Organic food and beverage sales surpassed $45bn in 2015, which represents a 72% increase in less than a decade. US organic food and beverages currently make up 5% of all food and beverage sales in the US and this category is expected to grow approximately 3% annually through 2018.
In the US, organic certification means that products were grown, produced, inspected, and certified to be in compliance with the organic standards of the National Organic Program (NOP), a programme of the US Department of Agriculture (USDA). Many consumers have a basic understanding of what organic means, but it carries practical implications to product developers and brand owners, especially compared to other characterisations of healthful products. I’m not a regulatory expert, but I hope that these explanations of the basic tenets of organic certification from both the technical and business perspectives help clarify this new standard of natural product positioning.
A finished product needs to contain at least 95% organic-certified ingredients by weight in order to obtain the USDA organic seal. The remaining 5% of the ingredients have to be organic compliant or fall within the allowable synthetic ingredients listed by the NOP. In order to make the 100% organic claim, a product must only contain ingredients that are certified 100% organic and have been processed with equipment that also meets the organic requirements. Water and salt are not included in the weight or fluid volume of a product.
On the other 5%:
For organic compliance, ingredients cannot be synthetic, produced using synthetic solvents and/or carrier systems or any artificial preservatives, must not be derived from products or ingredients that have been genetically modified or have been produced with genetic modification. They also cannot have been processed with sewage sludge and must not have been irradiated. (Not only is sewage sludge a real thing, but it’s often used as fertiliser.) Additionally, if an organic option is available for a particular ingredient, the organic option has to be used.
On the certification:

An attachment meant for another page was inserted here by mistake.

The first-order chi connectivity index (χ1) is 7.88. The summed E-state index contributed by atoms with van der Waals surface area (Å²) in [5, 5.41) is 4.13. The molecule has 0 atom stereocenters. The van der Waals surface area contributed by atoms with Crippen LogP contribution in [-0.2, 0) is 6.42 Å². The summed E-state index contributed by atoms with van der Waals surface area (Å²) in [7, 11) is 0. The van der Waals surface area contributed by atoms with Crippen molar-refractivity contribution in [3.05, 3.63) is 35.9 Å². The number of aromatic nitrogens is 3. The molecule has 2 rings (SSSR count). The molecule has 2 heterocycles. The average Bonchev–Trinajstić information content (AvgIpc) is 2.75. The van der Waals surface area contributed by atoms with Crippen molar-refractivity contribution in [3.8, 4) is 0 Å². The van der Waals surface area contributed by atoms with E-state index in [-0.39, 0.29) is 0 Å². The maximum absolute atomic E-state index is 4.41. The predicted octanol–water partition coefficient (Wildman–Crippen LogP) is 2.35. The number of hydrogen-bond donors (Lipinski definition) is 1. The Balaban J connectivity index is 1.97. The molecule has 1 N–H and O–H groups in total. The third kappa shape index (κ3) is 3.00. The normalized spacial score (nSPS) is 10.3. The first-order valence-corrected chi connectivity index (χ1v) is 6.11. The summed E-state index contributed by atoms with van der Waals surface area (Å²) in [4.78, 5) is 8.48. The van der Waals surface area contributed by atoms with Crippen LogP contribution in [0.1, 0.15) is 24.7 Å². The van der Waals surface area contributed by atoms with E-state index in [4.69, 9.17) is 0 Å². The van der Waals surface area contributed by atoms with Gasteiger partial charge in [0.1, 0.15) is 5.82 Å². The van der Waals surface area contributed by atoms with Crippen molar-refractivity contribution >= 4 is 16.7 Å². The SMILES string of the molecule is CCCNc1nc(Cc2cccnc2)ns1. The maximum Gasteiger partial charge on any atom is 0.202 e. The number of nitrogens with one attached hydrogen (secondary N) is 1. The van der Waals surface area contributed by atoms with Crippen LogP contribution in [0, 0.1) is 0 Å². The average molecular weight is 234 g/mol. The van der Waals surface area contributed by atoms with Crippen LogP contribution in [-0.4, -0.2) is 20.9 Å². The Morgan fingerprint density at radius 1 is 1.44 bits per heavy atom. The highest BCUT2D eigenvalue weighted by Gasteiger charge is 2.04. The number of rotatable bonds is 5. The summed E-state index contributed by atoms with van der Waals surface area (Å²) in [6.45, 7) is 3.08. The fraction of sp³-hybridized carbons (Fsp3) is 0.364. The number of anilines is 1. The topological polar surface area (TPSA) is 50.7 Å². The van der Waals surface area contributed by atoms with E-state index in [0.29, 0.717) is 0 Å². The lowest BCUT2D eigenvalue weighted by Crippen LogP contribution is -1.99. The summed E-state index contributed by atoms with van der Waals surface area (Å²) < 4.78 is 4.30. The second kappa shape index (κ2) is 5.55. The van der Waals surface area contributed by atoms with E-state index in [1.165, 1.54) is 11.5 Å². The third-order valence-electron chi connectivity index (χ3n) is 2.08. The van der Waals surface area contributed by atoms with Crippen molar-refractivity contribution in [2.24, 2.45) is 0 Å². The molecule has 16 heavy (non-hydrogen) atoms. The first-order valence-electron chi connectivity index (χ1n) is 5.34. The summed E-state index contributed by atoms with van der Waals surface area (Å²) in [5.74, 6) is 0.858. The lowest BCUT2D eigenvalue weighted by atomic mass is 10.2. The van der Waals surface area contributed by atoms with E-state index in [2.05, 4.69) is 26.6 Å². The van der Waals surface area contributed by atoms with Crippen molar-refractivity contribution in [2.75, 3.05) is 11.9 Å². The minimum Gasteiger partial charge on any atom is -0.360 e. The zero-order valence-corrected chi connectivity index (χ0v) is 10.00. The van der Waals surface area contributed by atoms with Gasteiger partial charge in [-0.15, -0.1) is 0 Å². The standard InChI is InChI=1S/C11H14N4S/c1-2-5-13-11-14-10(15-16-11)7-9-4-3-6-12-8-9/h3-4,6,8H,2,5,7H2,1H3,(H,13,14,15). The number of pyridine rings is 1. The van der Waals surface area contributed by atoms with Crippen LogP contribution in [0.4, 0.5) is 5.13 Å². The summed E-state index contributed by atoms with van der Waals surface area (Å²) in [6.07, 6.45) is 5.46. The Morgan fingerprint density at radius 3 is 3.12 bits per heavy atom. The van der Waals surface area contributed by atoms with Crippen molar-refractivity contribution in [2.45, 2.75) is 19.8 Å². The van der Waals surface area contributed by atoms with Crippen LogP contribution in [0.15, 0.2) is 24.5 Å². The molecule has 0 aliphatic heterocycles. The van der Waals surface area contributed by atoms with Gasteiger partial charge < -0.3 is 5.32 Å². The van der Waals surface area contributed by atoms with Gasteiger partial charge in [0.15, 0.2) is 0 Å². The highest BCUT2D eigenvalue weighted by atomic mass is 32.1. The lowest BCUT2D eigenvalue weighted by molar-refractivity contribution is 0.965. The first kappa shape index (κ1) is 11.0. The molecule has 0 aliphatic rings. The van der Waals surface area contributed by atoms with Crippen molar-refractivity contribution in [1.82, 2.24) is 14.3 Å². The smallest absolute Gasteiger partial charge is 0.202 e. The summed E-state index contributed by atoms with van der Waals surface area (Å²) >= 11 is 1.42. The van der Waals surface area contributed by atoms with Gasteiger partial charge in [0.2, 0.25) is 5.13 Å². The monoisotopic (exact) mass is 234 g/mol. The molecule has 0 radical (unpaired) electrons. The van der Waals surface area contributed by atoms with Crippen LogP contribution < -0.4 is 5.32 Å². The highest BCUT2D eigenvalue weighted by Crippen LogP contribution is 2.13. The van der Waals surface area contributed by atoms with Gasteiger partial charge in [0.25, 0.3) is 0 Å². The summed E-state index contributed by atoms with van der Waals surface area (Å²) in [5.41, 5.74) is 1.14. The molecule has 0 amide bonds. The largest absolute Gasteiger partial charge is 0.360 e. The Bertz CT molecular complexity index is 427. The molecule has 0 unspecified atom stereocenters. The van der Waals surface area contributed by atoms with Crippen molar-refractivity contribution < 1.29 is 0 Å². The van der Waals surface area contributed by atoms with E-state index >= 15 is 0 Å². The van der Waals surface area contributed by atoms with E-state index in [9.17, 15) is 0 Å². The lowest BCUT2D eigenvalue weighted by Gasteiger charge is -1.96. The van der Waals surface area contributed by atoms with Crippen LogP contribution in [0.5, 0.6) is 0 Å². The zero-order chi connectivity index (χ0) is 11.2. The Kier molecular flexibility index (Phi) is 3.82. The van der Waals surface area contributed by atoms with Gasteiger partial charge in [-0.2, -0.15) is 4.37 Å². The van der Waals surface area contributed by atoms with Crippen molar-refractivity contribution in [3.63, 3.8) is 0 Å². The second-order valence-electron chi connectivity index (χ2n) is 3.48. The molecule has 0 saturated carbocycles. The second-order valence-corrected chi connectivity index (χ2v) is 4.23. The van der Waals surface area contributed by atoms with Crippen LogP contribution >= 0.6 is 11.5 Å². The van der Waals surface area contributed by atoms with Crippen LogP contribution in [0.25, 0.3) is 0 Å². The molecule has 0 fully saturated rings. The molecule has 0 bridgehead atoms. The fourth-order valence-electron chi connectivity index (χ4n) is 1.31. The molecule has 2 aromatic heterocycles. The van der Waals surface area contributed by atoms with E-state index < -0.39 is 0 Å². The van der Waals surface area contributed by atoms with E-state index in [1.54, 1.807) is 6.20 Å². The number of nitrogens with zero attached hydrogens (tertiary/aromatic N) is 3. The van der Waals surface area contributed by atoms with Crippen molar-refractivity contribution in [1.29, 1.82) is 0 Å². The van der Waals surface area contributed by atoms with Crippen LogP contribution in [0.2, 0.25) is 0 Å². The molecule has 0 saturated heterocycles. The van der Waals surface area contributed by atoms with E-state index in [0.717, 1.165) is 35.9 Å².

There is a wealth of marketing language that is used to imply that a product has natural or organic positioning. “Natural”, “simple” and “fresh” are just a few terms that communicate this brand positioning. Due to the lack of definitions by the FDA, especially of “natural”, obtaining the organic certification is much safer in today’s regulatory climate. While it might be a slightly arduous process to obtain organic certification on a finished product, sales margins prove that it might be worth it.
By definition organic is used to describe agricultural products, but now there are organic products in the marketplace that are not fruits, vegetables, dairy or meat, such as soda and energy drinks. Organic certification is the new standard in the natural product segment and this certification will continue to expand into other product categories. Whether consumers are looking to quench their thirst with juice, a fermented beverage (like kombucha or kvass), functional beverages (like switchel), or more conventional CSDs, data predicts that they will continue to look for these drinks with the USDA organic seal for the foreseeable future. For anyone looking to launch a product with an organic certification, I’d recommend you consult with a regulatory expert to gain an even more in depth understanding of what the process entails.
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